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January Is Divorce Month: A Guide for Parents to Help Kids

Tips to guide parents on how to navigate divorce positively with their children.

Source: Pixabay

January has been tagged as 'Divorce Month' in the United States and the United Kingdom, given the unusually high volume of calls to family attorneys inquiring into divorce proceedings after the holidays. Interestingly, both the United States and the United Kingdom experience a surge in divorce inquiries after the holidays as reported by The Huffington Post, The Guardian, and The Independent. It is suggested that the stressors of the holiday season, such as expenses, family get-togethers, and decision making struggles, increase the pressure on couples. The strain lends itself to moving toward a path of divorce once the holidays are over.

The divorce statistics remain high, with approximately over 40% of marriages ending in divorce in both the U.S. and the U.K. Although divorce may be the appropriate choice for many couples, it is important for parents to continue to pay close attention to their children in this complicated process.

Children are resilient, and the research suggests that most children farewell after a divorce—if the divorce is done well and the children are protected during and after. Hence, it is important to remind ourselves of the impact of divorce on children, and recommend best ways to protect children through a divorce.

Approximately 1.5 million children are affected by divorce each year (Scientific American, 2013). Research has demonstrated that divorce can contribute to significant consequences in children, including anger, depression, anxiety, school and social difficulties, and even changes in long-term attitudes towards marriage and divorce. Simultaneously, research also suggests that many children cope, adapt, and farewell after a divorce (Scientific American, 2013).

Although, there are many ways to share, process, and help your children through the divorce, here are some typical guidelines that could greatly benefit your children:

  • NO TUG-OF-WAR: One of the most emotionally difficult moments for a child with divorcing parents is feeling and believing that he/she has to choose one parent over the other. Although most parents never explicitly place their child in this position, it is not uncommon that inadvertent, subtle messages related to parent preference are communicated to the child in a conflict-ridden divorce. If the child hears and feels that the other parent is at fault, this automatically places the child in the middle of the ping-pong match, which is very stressful for any child.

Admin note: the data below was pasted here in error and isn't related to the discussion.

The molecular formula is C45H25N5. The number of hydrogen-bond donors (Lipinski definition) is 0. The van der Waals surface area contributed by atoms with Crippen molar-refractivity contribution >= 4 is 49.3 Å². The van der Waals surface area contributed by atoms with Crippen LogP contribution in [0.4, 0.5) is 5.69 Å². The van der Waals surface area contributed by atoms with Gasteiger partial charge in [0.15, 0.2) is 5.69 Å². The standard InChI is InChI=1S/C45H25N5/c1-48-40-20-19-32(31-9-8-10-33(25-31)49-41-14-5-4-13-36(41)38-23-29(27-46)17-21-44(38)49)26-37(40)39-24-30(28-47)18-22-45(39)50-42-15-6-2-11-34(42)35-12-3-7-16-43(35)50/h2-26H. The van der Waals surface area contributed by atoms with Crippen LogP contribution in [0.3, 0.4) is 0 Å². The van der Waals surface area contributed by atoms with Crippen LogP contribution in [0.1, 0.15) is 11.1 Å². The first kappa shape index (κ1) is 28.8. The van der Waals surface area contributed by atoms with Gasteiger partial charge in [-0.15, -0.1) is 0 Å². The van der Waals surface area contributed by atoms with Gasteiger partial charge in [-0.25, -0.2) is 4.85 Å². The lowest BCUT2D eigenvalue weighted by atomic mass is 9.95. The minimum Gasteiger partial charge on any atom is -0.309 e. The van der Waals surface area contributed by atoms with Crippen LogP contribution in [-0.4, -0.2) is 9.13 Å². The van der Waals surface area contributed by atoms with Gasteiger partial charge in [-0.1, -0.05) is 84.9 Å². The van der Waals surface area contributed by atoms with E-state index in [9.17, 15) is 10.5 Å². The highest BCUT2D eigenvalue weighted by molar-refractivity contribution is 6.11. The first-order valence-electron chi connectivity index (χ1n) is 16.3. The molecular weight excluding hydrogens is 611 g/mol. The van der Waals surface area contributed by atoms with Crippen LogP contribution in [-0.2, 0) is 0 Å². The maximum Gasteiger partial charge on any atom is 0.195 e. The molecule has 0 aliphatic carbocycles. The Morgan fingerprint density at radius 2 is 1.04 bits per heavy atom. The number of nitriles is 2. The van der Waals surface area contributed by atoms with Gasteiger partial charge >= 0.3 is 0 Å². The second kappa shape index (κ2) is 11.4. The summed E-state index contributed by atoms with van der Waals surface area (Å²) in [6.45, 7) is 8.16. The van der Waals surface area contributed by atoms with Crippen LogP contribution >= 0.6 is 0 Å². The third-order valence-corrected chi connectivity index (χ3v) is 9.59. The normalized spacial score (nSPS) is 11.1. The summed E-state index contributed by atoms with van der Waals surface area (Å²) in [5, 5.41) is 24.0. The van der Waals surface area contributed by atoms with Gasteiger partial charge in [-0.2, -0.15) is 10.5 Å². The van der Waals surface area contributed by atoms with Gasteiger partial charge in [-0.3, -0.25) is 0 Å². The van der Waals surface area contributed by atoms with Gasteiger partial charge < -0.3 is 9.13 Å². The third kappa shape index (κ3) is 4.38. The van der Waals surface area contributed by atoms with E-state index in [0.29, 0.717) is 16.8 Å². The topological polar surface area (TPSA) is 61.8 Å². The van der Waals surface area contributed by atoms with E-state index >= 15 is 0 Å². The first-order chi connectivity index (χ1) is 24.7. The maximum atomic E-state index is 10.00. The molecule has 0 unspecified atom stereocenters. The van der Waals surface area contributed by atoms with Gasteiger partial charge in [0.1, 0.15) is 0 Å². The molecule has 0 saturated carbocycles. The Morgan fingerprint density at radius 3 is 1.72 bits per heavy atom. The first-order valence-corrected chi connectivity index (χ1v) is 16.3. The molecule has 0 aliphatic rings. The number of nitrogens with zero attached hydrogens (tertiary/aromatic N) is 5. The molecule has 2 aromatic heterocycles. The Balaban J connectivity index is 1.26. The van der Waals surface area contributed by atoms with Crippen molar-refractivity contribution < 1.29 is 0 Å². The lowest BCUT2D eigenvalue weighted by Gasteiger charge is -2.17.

• NO BLAME: Hence, one of my first recommendations to divorcing parents is to avoid the blame game at all costs in the presence of the child. Although the divorce may not be mutual or fair, if the parents share with the child that the other parent is to blame overtly or covertly for the huge family changes, parents are putting the child in a bind. This can burden the child with anger, guilt, and confusion, which can impair his/her ability to cope and recover.
  • NO PUT-DOWNS: This leads to my next recommendation, in that parents should avoid all ‘put-downs’ of the other parent. Unless it is a critical issue that is genuinely harmful to the child, parents should maintain a neutral and cooperative stance with each other in all their messages to the children. This stance allows children to continue to feel love and attached with both parents and prevents a disruption in the child’s alliance and trust with each parent - which is key to a healthy divorce and in the best interest of the child.
  • COOPERATIVE CO-PARENTING: Another critical area that has a profound impact on children is chronic parental conflict vs. cooperative co-parenting. The short and long-term research repeatedly demonstrates that higher conflict divorces and the ongoing conflict between divorced parents have a significant detrimental impact on children emotionally. Although most divorces are complicated, how the parents handle parenting during and post-divorce can make an enormous difference to the child. Cooperative co-parenting is key for children to cope and adapt in healthy ways to this significant life change.
  • COMPROMISE: Many clients ask what cooperative co-parenting means and what it looks like. Although there is no clear answer, my response always includes the words, ‘compromise, compromise, and more compromise’. Unless there is a safety issue or a life-threatening issue, there should be no reason for parents not to be able to compromise and come to a mutual agreement in the best interest of the child. These compromises could revolve around visitations, scheduling, finances, schooling, activities, nutrition, etc.

Cooperative co-parenting sends a powerful message to the young child that despite the massive changes in their world, their lives will remain stable, and they will be well taken care of. Cooperative co-parenting also sends a strong and effective message that the child does not have to choose between one parent over the other ever.

Although January is a month of high volume calls to divorce attorneys, I hope these recommendations motivate parents to continue to be the best parents they can be.

More from Azmaira H. Maker Ph.D.
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